“I felt like mental health was paramount,” Navah says. “To me, to have had that support then would have been life-changing. When Matt and I were first discussing an idea for a facility I said, ‘If we can support these fractured families, if we can support the single moms—who are the majority of my families—then we’re supporting the children.’”

The center also operates Camp Ed, an all-inclusive summer and winter expressive-arts camp that costs $500 a week. Navah says 75% of participants receive scholarships. Enrichment classes are offered throughout the year, including voiceover, acting and improv. Nearby de Toledo High School sends students to volunteer at Camp Ed in exchange for community service hours.

“We have a wonderful community that provides volunteers,” Navah adds. Some single moms, who are getting full scholarships for their children, also volunteer.

At the couple’s home in nearby Tarzana, Navah thrives on being organized, making school lunches and laying out outfits for Willy, 17; Wolf, 16; and Eddy, 11. (The three other children are grown.)

Navah says her determination to keep things orderly stems from her unique childhood. She is the daughter of the late Dorian Paskowitz, a physician trained at the Stanford University School of Medicine. He was also a surfer who decided to forgo a lucrative career as a physician and instead live a nomadic life with his wife, eight sons and Navah, living in a camper and surfing full time. A documentary, Surfwise, was even made about the family.

“When you are raised in a 21-foot camper with 11 people, you get a hyper focus about orderliness and unclutter,” Navah says. “I’m a little bit obsessive in my planning and having everything prepared.”

Above
Navah and Matt with three of their sons at home in Tarzana; three other children are grown.

The Ed Asner Family Center has become Matt and Navah’s home away from home, since as Navah points out, they are usually there seven days a week. Matt says their hope is that other families view the center the same way they do.

“We wanted to create a place that we wanted to go,” Matt says. “We wanted to create a place that was missing when our oldest was beginning to get services. We want to see families come together and have a place they can call home, a second place they can call home and feel comfortable.”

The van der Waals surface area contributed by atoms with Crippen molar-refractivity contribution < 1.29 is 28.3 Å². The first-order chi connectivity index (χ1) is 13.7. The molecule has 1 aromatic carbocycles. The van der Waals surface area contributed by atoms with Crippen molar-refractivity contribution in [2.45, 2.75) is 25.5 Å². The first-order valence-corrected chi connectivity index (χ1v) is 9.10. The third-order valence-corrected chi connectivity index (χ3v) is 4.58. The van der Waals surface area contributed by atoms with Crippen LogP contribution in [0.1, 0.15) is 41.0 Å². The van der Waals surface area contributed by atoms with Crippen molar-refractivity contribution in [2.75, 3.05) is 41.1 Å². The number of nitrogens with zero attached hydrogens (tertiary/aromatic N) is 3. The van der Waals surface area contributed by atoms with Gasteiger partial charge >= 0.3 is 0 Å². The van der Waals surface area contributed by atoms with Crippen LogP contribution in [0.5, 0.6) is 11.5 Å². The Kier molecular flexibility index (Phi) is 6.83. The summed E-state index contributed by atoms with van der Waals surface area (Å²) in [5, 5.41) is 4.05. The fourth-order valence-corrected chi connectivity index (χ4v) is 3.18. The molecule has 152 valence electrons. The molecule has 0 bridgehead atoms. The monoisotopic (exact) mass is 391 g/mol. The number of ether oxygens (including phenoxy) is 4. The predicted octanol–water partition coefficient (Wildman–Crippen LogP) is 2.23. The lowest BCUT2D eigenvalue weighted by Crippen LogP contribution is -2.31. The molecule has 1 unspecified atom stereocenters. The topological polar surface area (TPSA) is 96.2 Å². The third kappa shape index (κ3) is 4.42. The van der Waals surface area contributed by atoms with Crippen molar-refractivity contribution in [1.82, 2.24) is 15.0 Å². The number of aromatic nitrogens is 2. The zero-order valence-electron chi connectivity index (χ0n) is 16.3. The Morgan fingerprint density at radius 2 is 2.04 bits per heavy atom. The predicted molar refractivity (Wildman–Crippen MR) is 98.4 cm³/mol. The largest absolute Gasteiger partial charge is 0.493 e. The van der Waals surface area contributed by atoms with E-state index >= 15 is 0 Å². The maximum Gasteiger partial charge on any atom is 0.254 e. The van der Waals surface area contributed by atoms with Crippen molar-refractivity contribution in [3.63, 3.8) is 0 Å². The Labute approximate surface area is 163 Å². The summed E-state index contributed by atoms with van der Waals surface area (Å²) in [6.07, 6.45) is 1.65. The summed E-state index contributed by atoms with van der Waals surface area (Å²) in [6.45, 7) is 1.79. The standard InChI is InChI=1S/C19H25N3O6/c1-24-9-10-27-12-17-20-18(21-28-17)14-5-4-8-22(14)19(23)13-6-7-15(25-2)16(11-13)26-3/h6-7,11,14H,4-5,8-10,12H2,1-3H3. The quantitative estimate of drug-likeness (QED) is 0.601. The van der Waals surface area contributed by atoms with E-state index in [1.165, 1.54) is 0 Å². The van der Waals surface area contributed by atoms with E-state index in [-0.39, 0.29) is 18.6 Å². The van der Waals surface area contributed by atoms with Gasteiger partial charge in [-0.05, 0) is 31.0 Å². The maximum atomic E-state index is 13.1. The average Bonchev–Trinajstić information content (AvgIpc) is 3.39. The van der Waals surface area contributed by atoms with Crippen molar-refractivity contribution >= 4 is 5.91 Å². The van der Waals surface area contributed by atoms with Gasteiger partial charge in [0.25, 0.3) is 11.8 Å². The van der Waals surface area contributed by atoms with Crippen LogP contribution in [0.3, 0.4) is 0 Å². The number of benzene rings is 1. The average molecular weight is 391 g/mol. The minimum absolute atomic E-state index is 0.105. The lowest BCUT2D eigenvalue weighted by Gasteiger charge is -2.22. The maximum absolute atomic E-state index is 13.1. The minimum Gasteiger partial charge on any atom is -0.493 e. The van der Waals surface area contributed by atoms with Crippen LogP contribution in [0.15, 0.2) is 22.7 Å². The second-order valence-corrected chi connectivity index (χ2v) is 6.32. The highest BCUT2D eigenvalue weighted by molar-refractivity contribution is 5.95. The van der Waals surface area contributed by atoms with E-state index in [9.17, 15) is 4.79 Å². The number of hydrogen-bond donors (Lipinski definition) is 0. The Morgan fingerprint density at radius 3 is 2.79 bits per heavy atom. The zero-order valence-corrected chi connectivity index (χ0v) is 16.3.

While Navah says they are grateful to be able to use Ed Asner’s name, all of the money to create and fund the center has come from donors.

“Every penny has been because Matt and I have been on the phone for the past three years or made presentations or created these fundraisers,” she says. “He has the name that famous people want to donate to, and they like the cause. But without his name we wouldn’t even be able to get our feet in the door of those places.”

Fundraising comes naturally to Matt. He’s done it pretty much his entire life.

“I was a producer and a director for 25 years before I got into the world of nonprofit,” he says. “So I was going with my hand out to different people for 25 years. Then everyone said, ‘You’re doing something different now. Isn’t that difficult?’ I said, ‘No, it’s really easy because I’m doing the same thing I always did, but now it’s for a righteous cause.’”

Ed Asner, who has a son in his 30s who is autistic, says he strongly believes in the center’s mission.

“I only wish my own autistic son, Charlie, could have benefited from the center,” says Ed, who is 90 years old and lives in Tarzana near the family. “We all could use this support. I know I could have. I am very proud to have this center named after me by my son and daughter-in-law. Its creation was visionary. They are visionary.”